Champions of Afghanistan After surpassing the US military in unconventional warfare for nearly 20 years, the Taliban are also formidable opponents online.
Shortly after regressive Islamic fundamentalists swept into Kabul in August, images emerged of Taliban fighters naively playing with exercise equipment and cheerfully navigating pedal boats – a PR campaign, some observers guessed, aimed at softening the Taliban’s image.
Possibly, but as for the subsequent Pepe the Frog and other edgelord memes later posted by a respected Taliban member, there was no doubt about their intention: to own the West online.
It seems that the Taliban are not done trolling decadent Western democracies. In this mission, they are happy to use our vices against us, including legalized marijuana.
Early Wednesday, the Taliban Interior Ministry tweeted that a company called Cpharm had brokered an agreement with the regime to build a “cannabis treatment plant” for $ 450 million in the country. The weed factory would make cannabis-based medicine, employ hundreds of people and make the Taliban look based.
A little out there, maybe, but the report, repeated by Afghanistan’s Pajhwok Afghan News, was just plausible enough. Consider: Cannabis production is widespread in Afghanistan – which also supplies a significant amount of opium poppies – and the Taliban are eager to generate revenue. And everyone around the world is trying to make money on marijuana.
That was all that was needed. Respectable businesses, including the Times of London and Al Arabybia, took up the story, reporting it as fact and identifying the Cpharm in question as an Australian company.
“Taliban enters into first deal: sale of cannabis to Australians,” the Times solemnly reported, adding that a Taliban “drug minister” had already met with a Cpharm representative and that “the project is expected to be underway within a few days.”
With this mainstream approval, it was off to the races. The reaction varied from indignation – how could Cpharm do this! Why does the Taliban embrace weeds when Congress and Joe Biden do not want to! – to bitter disappointment. Why should Cpharm work with Afghanistan when all this unsold weeds in Canada are ready for export!
But there is a problem. There is only one Cpharm in Australia, according to a Google search – and as the company said in a press release published on Wednesday, they do not “produce” or deliver anything at all. They are certainly not working with the Taliban.
“We have no connection to cannabis or the Taliban,” Cpharm said. “We have no idea where the Taliban’s media broadcast came from.”
As Tony Gabites, Cpharm’s CFO, told Reuters it is possible that the Taliban have reached an agreement, but with another Cpharm. The thing is, there are not many other Cpharms. There is one Cpharm in Haifa, Israel and another in the Dominican Republic, but according to reviews and according to an Instagram page, they are just typical pharmacies: like where you go to buy masks and aspirin. Not in the weed factory building!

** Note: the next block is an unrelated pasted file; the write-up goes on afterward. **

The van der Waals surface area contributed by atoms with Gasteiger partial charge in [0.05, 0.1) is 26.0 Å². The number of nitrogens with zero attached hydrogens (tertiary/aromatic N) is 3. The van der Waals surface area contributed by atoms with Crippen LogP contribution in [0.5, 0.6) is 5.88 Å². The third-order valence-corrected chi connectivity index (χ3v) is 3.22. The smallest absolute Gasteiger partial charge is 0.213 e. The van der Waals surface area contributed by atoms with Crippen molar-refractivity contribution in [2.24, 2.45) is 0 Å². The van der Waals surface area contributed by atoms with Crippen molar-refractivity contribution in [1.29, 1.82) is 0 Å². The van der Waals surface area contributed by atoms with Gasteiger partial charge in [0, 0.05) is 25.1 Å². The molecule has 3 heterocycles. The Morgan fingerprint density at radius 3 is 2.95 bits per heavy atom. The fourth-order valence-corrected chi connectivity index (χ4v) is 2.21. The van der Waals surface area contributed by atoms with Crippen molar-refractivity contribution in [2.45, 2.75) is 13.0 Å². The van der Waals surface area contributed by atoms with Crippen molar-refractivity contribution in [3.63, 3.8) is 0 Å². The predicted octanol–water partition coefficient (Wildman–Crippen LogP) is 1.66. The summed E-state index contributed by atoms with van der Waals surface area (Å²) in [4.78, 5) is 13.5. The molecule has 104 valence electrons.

In particular, the Taliban’s original tweet does not identify Cpharm as an Australian company or anything else. The case of false identity was thus a Western media blunder. As Gabites told VICE News, everyone else – The Times, etc. – published stories naming the Australian company without first contacting Cpharm.
“It’s just a shame the media organizations are not checking their facts,” Gabites told VICE. “No one has contacted us to discuss it with us; you’re the first person to do that from the media. “
It is decided possible that there is another Cpharm out there and they all have intentions of raising $ 450 million and spending them in Afghanistan where the Taliban want a cannabis production factory.
But there are a multitude of factors that make this very unlikely.
These range from the practical (who would buy all that grass?) To the political. For example, trade sanctions prohibit Australians (as well as Americans!) From having business relations with the Taliban regime. It is possible that the Chinese or Russians could finance a Taliban marijuana factory in Afghanistan, but both of these countries are worse on grass than Texas. Not likely.
So the most plausible explanation that comes up is that the Taliban decided to celebrate Thanksgiving by having a little fun with the West. And if that was the intention, it worked. Big media have eggs on their faces to print fables, and a small Australian company has to waste time on media damage control.
First the British, then the Soviets, then the United States – and now online. Afghanistan is undefeated.